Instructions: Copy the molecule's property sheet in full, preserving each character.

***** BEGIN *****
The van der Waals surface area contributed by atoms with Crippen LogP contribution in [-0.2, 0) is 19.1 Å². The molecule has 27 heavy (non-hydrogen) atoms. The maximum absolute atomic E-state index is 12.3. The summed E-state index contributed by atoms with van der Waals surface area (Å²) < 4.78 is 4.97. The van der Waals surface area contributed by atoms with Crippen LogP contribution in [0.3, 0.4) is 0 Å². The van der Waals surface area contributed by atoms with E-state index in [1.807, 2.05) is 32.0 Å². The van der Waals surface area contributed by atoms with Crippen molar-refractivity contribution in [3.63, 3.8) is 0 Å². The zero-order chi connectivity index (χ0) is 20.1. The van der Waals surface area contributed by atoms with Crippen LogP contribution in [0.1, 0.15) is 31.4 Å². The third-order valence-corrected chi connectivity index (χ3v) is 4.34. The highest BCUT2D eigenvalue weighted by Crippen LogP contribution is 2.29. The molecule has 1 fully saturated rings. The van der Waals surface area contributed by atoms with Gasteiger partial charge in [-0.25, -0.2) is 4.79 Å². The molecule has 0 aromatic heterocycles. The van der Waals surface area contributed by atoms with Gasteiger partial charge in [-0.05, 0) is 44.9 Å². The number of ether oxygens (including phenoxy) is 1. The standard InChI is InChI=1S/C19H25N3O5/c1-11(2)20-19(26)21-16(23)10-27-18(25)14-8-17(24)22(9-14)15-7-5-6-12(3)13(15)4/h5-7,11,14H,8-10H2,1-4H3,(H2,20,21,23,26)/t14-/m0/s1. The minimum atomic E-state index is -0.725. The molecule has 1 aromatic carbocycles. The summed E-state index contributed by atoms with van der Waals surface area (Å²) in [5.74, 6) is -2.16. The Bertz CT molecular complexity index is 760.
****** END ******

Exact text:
The van der Waals surface area contributed by atoms with Crippen LogP contribution in [-0.2, 0) is 19.1 Å². The molecule has 27 heavy (non-hydrogen) atoms. The maximum absolute atomic E-state index is 12.3. The summed E-state index contributed by atoms with van der Waals surface area (Å²) < 4.78 is 4.97. The van der Waals surface area contributed by atoms with Crippen LogP contribution in [0.3, 0.4) is 0 Å². The van der Waals surface area contributed by atoms with E-state index in [1.807, 2.05) is 32.0 Å². The van der Waals surface area contributed by atoms with Crippen molar-refractivity contribution in [3.63, 3.8) is 0 Å². The zero-order chi connectivity index (χ0) is 20.1. The van der Waals surface area contributed by atoms with Crippen LogP contribution in [0.1, 0.15) is 31.4 Å². The third-order valence-corrected chi connectivity index (χ3v) is 4.34. The highest BCUT2D eigenvalue weighted by Crippen LogP contribution is 2.29. The molecule has 1 fully saturated rings. The van der Waals surface area contributed by atoms with Gasteiger partial charge in [-0.25, -0.2) is 4.79 Å². The molecule has 0 aromatic heterocycles. The van der Waals surface area contributed by atoms with Gasteiger partial charge in [-0.05, 0) is 44.9 Å². The number of ether oxygens (including phenoxy) is 1. The standard InChI is InChI=1S/C19H25N3O5/c1-11(2)20-19(26)21-16(23)10-27-18(25)14-8-17(24)22(9-14)15-7-5-6-12(3)13(15)4/h5-7,11,14H,8-10H2,1-4H3,(H2,20,21,23,26)/t14-/m0/s1. The minimum atomic E-state index is -0.725. The molecule has 1 aromatic carbocycles. The summed E-state index contributed by atoms with van der Waals surface area (Å²) in [5.74, 6) is -2.16. The Bertz CT molecular complexity index is 760.